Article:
So when I teach beginners game design, one of the first things I do is talk about what an inadequate game Monopoly is (especially for adults), and why, and then have them try to come up with ways to improve it. And I have them actually play their variant to see that it usually won't turn out the way they think it will.

Cook quotes from http://www.sfsite.com/10a/gc209.htm
I hope I've cleaned up all the oddities introduced by Dragon Naturally Speaking.

Wednesday, February 16, 2011

Puzzles disguised as games. And Zombie Risk.

Nomenclature varies; what many people call games (such as card Solitaire) I call puzzles. Most single-player video games are puzzles, some (such as Pac-Man) with an exact but sometimes very difficult solution. Many Euro-style games are much more puzzles than games, such as the ones called "multi-player solitaire". Players are playing against the non-sentient system, not against each other. At most, the player interaction is of the anticipatory kind, "I'd better take that role before so-and-so gets it".

What brings this on is a game someone brought into the NC State game club recently, Zombie State: Diplomacy of the Dead. The title invokes possibilities, but it falls flat on its face. The game exhibits many of the sins of poor contemporary Euro-style games. Quite apart from virtually no player interaction, which goes far to make it a puzzle rather than a game, there is insufficient justification for the complexity, too many bits for what it does (at least there aren't a mass of cards with minuscule text), much too long for what there is to it: just too clunky. Add to that Tom Vasel's comments that the puzzle is too simple and too dependent on technology dice luck, too obvious, and it seems as though the game is a badly missed opportunity. The resemblance to Pandemic are pretty obvious, and while that isn't bad, there's nothing to justify the much longer game. I did not play (thank heaven, that would have been extraordinarily tedious), but it did tie up five players for several hours.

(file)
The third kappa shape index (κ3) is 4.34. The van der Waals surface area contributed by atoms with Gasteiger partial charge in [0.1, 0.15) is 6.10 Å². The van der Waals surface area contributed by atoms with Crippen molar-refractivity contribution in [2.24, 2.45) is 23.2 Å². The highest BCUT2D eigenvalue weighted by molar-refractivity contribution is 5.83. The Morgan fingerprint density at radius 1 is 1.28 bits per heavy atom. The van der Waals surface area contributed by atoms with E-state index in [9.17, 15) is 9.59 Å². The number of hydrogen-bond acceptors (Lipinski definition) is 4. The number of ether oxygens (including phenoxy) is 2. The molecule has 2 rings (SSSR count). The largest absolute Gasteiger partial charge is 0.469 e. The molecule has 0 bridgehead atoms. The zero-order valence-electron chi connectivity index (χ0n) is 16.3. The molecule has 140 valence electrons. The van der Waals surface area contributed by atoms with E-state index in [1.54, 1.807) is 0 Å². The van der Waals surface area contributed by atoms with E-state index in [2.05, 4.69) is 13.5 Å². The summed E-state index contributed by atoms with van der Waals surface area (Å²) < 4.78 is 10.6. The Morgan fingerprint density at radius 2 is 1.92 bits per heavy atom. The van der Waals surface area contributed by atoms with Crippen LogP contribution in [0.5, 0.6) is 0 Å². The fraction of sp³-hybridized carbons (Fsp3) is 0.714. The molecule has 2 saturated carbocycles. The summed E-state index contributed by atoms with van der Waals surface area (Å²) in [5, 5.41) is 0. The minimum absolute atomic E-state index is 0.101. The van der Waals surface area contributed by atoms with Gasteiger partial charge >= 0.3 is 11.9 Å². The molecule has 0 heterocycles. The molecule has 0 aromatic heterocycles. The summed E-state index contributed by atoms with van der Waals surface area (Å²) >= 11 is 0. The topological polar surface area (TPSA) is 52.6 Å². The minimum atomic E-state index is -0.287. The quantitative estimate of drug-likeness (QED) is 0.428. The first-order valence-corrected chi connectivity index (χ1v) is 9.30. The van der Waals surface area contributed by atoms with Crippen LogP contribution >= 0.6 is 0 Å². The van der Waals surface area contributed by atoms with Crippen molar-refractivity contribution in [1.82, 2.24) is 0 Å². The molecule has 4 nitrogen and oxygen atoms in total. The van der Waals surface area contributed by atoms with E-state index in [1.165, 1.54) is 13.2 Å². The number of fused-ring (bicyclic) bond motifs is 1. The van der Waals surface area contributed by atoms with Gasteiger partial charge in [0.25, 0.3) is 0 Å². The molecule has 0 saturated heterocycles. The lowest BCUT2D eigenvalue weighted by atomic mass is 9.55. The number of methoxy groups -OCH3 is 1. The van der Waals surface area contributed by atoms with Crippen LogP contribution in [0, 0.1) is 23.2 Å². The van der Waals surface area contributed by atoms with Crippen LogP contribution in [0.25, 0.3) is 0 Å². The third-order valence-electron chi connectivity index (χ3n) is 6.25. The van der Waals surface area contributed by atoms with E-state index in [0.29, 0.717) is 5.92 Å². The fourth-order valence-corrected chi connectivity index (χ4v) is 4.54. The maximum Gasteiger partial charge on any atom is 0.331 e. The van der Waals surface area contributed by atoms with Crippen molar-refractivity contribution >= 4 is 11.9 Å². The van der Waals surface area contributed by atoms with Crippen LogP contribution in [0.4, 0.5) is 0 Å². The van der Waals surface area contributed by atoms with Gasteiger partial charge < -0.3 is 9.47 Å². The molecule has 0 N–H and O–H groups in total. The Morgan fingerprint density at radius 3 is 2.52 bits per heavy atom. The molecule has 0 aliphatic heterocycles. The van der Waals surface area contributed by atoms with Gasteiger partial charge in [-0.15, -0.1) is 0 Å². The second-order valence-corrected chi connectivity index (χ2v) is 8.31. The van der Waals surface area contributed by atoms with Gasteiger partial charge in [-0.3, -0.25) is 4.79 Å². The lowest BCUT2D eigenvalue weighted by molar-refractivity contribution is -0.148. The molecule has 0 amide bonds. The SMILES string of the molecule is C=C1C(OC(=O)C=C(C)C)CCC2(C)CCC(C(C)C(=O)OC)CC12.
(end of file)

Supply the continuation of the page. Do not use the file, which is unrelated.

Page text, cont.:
The question is, when is there justification for the complexity? If complexity is there in service of a story, or of an educational message, if the complexity results in a much richer and more interesting interaction amongst the players, then it can be justified. Substituting complex pieces and rules for substance seems to be a common characteristic of contemporary boardgames.

But I know that reasons for liking games vary immensely, as I've written about in this blog and elsewhere. So I went to boardgamegeek to see what people say.